Tuesday, August 4, 2009

The State of the Economy

Peter Boockvar at The Big Picture summarizes: "S&P 500 back to 1000 after a rally of 50%, the 10 yr bond yield at 3.70% versus its 47 year average of 6.90%, inflation expectations over the next 10 years below 2% according to the TIPS, an expected July CPI reading of -2.1%, the biggest drop since 1949 and a Federal Reserve that is made up mostly of those who think inflation is subdued and will be for the next few years."

Tim Duy's Fed Watch puts it into narrative context: Is a Jobless Recovery Your Best Friend?:
"Never underestimate the power of money. Especially lots of money coming on top of a cyclical recovery that is almost textbook at least as far as the timing is concerned. To be sure, you can question the sustainability of the recovery, the breadth or health of the recovery, the nature of job growth. I have questioned all repeatedly and fail to see that the conditions that have dominated the US economic story for the past 25 years - primarily, a continued reliance on consumer spending to propel growth - can continue in the face of massive household debt burdens and stiffer (or, more accurately, realistic underwriting conditions). But regardless of these concerns, evidence is clearly pointing to a shift in economic conditions for the better. . . it seems likely the appetite for risk will continue to climb, and all the liquidity - liquidity fueled by new guarantees that massive financial institutions are too big too fail - has to go somewhere.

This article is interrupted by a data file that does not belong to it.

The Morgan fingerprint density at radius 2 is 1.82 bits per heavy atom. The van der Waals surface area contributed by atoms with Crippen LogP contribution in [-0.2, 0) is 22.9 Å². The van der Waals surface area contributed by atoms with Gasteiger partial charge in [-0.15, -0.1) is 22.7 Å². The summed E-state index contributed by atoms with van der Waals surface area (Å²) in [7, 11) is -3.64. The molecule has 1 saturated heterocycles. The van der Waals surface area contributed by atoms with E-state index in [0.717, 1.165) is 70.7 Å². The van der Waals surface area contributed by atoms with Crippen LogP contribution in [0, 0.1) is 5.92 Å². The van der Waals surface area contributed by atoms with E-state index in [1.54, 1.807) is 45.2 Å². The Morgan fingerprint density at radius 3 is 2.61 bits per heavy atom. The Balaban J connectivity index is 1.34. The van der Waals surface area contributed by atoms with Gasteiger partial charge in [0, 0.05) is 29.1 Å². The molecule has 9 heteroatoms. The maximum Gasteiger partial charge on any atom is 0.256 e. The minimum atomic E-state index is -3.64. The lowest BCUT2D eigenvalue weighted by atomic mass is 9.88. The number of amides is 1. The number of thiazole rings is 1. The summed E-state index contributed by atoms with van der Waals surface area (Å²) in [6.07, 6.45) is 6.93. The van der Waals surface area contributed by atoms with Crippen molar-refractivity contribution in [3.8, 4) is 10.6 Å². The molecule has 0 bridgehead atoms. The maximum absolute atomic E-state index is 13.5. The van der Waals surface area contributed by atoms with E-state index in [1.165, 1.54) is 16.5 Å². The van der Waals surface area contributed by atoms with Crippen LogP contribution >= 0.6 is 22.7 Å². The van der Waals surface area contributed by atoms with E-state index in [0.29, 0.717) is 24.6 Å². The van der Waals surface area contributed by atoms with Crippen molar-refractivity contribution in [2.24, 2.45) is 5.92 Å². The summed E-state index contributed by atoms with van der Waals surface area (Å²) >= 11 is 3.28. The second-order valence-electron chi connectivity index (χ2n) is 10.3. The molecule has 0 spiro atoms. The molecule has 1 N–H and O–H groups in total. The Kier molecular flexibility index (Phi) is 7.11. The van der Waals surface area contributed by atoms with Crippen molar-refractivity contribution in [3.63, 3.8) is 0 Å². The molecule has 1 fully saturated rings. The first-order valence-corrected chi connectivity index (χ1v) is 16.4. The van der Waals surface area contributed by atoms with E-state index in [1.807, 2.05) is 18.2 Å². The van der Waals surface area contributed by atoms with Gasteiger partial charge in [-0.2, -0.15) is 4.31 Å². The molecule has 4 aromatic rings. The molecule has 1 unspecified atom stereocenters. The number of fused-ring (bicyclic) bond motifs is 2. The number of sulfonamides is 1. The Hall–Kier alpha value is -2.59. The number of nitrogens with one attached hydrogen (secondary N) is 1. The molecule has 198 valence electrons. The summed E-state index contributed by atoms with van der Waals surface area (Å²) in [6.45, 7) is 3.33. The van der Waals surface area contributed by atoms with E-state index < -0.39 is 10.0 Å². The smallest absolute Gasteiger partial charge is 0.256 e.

"Which is to say that no matter how pessimistic you are in the medium and longer term, you need to recognize the potential for massive moves in markets as risk taking perpetuates more risk taking. And as long as that risk taking flows in directions that do not fundamentally change the US jobs and, by extension, wage picture, it is difficult to imagine the Federal Reserve will do anything but let the party role on. . . .

"Wages and salaries for private workers climbed a scant 0.2%. To be sure, this raises concerns about the durability of consumer spending going forward, especially when combined with fears of a jobless recovery. Indeed, I have argued that most if not all of the jobs in the manufacturing sector simply are not coming back. My suspicion is that firms will use the recession to expand overseas supply chains wherever possible. Moreover, firms will not be in a rush to hire back without a clear resurgence of growth, which seems unlikely to occur given precarious household debt burdens.

"Now comes the tricky part - what does the evolving economic dynamic imply for financial markets? I am increasingly of the mind that although a jobless recovery will be a dreary fate for the American people, it offers the best outcome for financial markets for one simple reason: The jobless recovery offers the greatest probability that the Fed remains on the sidelines. The jobless recovery is what keeps the Fed goose laying the golden eggs."

OK, so what's the punchline?

Tim Duy: "When will that bubble burst? Possibly 2012, . . . "

No comments:

Post a Comment